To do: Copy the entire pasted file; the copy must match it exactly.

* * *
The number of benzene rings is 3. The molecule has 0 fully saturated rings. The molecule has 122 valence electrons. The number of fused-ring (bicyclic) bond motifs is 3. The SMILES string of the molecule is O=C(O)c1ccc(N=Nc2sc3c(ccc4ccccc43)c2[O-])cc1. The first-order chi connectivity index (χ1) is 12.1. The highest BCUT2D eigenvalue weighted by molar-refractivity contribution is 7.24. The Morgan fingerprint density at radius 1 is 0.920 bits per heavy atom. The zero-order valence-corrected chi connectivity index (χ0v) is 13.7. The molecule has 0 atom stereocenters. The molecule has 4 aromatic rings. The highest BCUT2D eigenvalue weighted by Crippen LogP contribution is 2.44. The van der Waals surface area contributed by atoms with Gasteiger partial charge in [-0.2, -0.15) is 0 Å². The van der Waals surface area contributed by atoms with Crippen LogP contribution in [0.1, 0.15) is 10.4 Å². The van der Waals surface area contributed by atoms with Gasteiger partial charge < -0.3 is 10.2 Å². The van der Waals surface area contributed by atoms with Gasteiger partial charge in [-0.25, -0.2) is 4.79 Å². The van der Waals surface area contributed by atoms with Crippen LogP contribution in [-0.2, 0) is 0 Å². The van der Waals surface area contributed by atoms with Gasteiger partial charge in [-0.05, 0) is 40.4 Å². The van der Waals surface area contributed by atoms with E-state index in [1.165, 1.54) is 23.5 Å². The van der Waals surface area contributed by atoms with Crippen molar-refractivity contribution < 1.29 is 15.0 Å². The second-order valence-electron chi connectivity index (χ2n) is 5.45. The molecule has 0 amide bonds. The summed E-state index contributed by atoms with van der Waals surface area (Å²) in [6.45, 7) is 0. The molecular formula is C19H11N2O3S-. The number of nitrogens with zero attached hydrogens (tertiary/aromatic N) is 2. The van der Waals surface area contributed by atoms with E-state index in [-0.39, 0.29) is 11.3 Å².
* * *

The number of benzene rings is 3. The molecule has 0 fully saturated rings. The molecule has 122 valence electrons. The number of fused-ring (bicyclic) bond motifs is 3. The SMILES string of the molecule is O=C(O)c1ccc(N=Nc2sc3c(ccc4ccccc43)c2[O-])cc1. The first-order chi connectivity index (χ1) is 12.1. The highest BCUT2D eigenvalue weighted by molar-refractivity contribution is 7.24. The Morgan fingerprint density at radius 1 is 0.920 bits per heavy atom. The zero-order valence-corrected chi connectivity index (χ0v) is 13.7. The molecule has 0 atom stereocenters. The molecule has 4 aromatic rings. The highest BCUT2D eigenvalue weighted by Crippen LogP contribution is 2.44. The van der Waals surface area contributed by atoms with Gasteiger partial charge in [-0.2, -0.15) is 0 Å². The van der Waals surface area contributed by atoms with Crippen LogP contribution in [0.1, 0.15) is 10.4 Å². The van der Waals surface area contributed by atoms with Gasteiger partial charge < -0.3 is 10.2 Å². The van der Waals surface area contributed by atoms with Gasteiger partial charge in [-0.25, -0.2) is 4.79 Å². The van der Waals surface area contributed by atoms with Crippen LogP contribution in [-0.2, 0) is 0 Å². The van der Waals surface area contributed by atoms with Gasteiger partial charge in [-0.05, 0) is 40.4 Å². The van der Waals surface area contributed by atoms with E-state index in [1.165, 1.54) is 23.5 Å². The van der Waals surface area contributed by atoms with Crippen molar-refractivity contribution < 1.29 is 15.0 Å². The second-order valence-electron chi connectivity index (χ2n) is 5.45. The molecule has 0 amide bonds. The summed E-state index contributed by atoms with van der Waals surface area (Å²) in [6.45, 7) is 0. The molecular formula is C19H11N2O3S-. The number of nitrogens with zero attached hydrogens (tertiary/aromatic N) is 2. The van der Waals surface area contributed by atoms with E-state index in [-0.39, 0.29) is 11.3 Å².